Descartes' meditation, existence of God, religion, meditation, philosophy
In building his knowledge edifice Descartes makes use of two arguments for God's existence. It happens to be a good paradox thing that he could try proofs of God's existence. He assumes two proofs. This paper is an evaluation of the proofs of the existence of God that have been Argued by Descartes.
[...] Descartes' approach is not quite perfect. The problem is the manner in which errors are to be avoided. If he can make an error in judgement simply because he has chosen to believe things in the absence of sufficient evidence, how the will he be able to keep his sinful will under control? Another thing is the measure for sufficient evidence required to judge an idea to be true in fact? Descartes has not explained how such sufficiency could be measured. [...]
[...] This paper is an evaluation of the proofs of the existence of God that have been Argued by Descartes. Causal Argument of the existence of God Within his first meditation, Descartes suggestions an argument with which he does hope will demonstrate that God happens to be the source of entire perfection. It may perhaps be labeled as causal, as well as its form does appear within the Augustin's Neo- Platonic reason. Despite the fact that Descartes does recognize him to be a being that is imperfect, he has an ability to entertain God's idea as a perfect existence. [...]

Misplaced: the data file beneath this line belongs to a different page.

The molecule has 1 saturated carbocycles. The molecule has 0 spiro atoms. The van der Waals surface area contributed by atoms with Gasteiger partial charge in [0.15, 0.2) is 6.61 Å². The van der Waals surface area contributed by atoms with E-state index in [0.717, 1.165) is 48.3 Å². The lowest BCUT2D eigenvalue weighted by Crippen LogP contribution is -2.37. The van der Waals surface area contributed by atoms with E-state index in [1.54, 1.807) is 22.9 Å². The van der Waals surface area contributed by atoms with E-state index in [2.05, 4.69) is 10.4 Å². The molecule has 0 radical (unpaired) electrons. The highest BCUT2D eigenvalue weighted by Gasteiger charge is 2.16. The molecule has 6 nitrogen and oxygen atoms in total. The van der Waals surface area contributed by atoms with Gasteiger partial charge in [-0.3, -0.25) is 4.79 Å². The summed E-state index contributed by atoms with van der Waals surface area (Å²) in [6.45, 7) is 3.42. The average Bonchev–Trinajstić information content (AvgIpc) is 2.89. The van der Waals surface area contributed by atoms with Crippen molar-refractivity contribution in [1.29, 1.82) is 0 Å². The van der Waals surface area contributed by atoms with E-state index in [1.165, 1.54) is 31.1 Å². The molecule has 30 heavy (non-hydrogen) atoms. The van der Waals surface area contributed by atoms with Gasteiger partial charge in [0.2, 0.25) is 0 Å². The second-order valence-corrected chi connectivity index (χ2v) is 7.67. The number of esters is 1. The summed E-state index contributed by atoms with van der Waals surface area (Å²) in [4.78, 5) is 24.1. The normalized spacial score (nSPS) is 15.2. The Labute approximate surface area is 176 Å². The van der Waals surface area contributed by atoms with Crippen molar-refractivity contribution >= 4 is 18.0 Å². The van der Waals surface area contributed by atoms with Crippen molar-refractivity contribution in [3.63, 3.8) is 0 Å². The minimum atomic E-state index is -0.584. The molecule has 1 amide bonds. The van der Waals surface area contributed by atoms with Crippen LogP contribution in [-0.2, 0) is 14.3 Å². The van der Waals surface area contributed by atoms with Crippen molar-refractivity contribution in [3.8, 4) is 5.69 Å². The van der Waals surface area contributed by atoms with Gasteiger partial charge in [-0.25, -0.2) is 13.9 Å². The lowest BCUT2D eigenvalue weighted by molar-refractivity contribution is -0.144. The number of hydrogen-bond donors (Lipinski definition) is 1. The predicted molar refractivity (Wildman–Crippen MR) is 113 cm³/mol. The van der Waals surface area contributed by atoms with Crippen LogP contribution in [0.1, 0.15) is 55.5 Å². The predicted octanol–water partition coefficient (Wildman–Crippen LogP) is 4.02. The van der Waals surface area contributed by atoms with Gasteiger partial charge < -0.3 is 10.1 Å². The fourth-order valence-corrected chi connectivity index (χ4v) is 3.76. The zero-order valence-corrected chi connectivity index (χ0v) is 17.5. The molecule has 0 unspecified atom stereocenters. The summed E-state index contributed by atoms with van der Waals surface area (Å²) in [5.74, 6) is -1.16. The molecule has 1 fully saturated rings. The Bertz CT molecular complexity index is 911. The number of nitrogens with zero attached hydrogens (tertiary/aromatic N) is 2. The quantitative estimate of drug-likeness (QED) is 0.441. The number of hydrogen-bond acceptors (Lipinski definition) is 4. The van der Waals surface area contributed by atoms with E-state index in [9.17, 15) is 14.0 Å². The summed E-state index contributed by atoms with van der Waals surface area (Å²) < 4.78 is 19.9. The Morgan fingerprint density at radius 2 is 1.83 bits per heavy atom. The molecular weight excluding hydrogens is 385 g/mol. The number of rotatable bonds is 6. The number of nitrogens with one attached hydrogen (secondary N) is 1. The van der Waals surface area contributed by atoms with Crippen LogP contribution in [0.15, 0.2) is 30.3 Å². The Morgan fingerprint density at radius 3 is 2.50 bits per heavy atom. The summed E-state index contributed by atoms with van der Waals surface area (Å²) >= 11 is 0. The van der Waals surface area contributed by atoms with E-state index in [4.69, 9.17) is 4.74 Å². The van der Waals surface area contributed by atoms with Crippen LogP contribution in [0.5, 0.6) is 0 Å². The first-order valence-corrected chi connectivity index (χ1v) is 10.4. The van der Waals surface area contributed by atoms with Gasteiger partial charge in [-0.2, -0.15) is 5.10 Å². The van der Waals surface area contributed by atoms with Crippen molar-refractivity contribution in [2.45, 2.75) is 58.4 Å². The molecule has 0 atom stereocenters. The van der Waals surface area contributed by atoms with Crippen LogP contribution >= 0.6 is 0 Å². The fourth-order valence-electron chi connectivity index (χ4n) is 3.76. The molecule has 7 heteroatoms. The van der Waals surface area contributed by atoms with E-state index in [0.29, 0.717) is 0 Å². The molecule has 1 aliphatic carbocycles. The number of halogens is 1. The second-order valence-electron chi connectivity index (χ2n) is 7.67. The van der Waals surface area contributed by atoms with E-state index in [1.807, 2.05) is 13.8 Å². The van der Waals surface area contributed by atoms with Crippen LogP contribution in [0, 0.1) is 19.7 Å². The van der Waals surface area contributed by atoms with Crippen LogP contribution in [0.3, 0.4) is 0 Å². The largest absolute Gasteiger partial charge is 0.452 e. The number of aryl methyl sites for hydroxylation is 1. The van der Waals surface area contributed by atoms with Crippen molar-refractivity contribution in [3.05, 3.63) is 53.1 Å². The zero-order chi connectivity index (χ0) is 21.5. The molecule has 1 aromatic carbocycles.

[...] If the being happens to perfect truly, then it would not lack anything. Consequently, there is no chance that it would lack existence. Therefore, the essence of God does contain his existence (Rene, p.89). God's existence argument following essentially from his essence has implications as well for the thought of the evil deceiver that is mentioned within the 1st meditation. If god happens to be perfect, there is no way he can be a deceiver. In addition, there is no way he can lead an individual into error. [...]
[...] This is an indication the he believes God deceives humans into committing error. He speaks of his judgment faculty within which he means that he acknowledges that it is possible for him to create beliefs on the truth or untruth for various arguments. In the case that Descartes has been created by God who is all good as well as all powerful, perhaps this judgment faculty, if correctly used then never should it lead him to error. However, it truly does so: within his 4th meditation, he is tasked with describing the human error possibility in a manner which does not call God's perfection into doubt (Revie Essays). [...]
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